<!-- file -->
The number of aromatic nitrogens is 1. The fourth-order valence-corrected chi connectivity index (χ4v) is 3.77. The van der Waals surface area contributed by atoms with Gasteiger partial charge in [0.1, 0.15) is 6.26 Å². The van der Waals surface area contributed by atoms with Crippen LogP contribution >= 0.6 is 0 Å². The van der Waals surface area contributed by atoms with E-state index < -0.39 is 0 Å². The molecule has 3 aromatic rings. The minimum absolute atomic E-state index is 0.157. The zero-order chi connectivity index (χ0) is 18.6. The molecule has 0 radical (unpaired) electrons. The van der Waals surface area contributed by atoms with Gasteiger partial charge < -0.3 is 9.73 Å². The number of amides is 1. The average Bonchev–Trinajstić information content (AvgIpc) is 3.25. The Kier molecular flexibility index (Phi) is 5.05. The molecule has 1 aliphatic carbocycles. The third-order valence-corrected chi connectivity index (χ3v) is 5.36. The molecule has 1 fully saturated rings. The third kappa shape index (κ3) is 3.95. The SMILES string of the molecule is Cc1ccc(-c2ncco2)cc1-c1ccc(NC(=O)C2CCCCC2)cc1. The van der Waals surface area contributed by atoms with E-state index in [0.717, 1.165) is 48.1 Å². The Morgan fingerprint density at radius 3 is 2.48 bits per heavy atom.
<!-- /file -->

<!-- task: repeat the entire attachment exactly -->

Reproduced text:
The number of aromatic nitrogens is 1. The fourth-order valence-corrected chi connectivity index (χ4v) is 3.77. The van der Waals surface area contributed by atoms with Gasteiger partial charge in [0.1, 0.15) is 6.26 Å². The van der Waals surface area contributed by atoms with Crippen LogP contribution >= 0.6 is 0 Å². The van der Waals surface area contributed by atoms with E-state index < -0.39 is 0 Å². The molecule has 3 aromatic rings. The minimum absolute atomic E-state index is 0.157. The zero-order chi connectivity index (χ0) is 18.6. The molecule has 0 radical (unpaired) electrons. The van der Waals surface area contributed by atoms with Gasteiger partial charge < -0.3 is 9.73 Å². The number of amides is 1. The average Bonchev–Trinajstić information content (AvgIpc) is 3.25. The Kier molecular flexibility index (Phi) is 5.05. The molecule has 1 aliphatic carbocycles. The third-order valence-corrected chi connectivity index (χ3v) is 5.36. The molecule has 1 fully saturated rings. The third kappa shape index (κ3) is 3.95. The SMILES string of the molecule is Cc1ccc(-c2ncco2)cc1-c1ccc(NC(=O)C2CCCCC2)cc1. The van der Waals surface area contributed by atoms with E-state index in [0.717, 1.165) is 48.1 Å². The Morgan fingerprint density at radius 3 is 2.48 bits per heavy atom.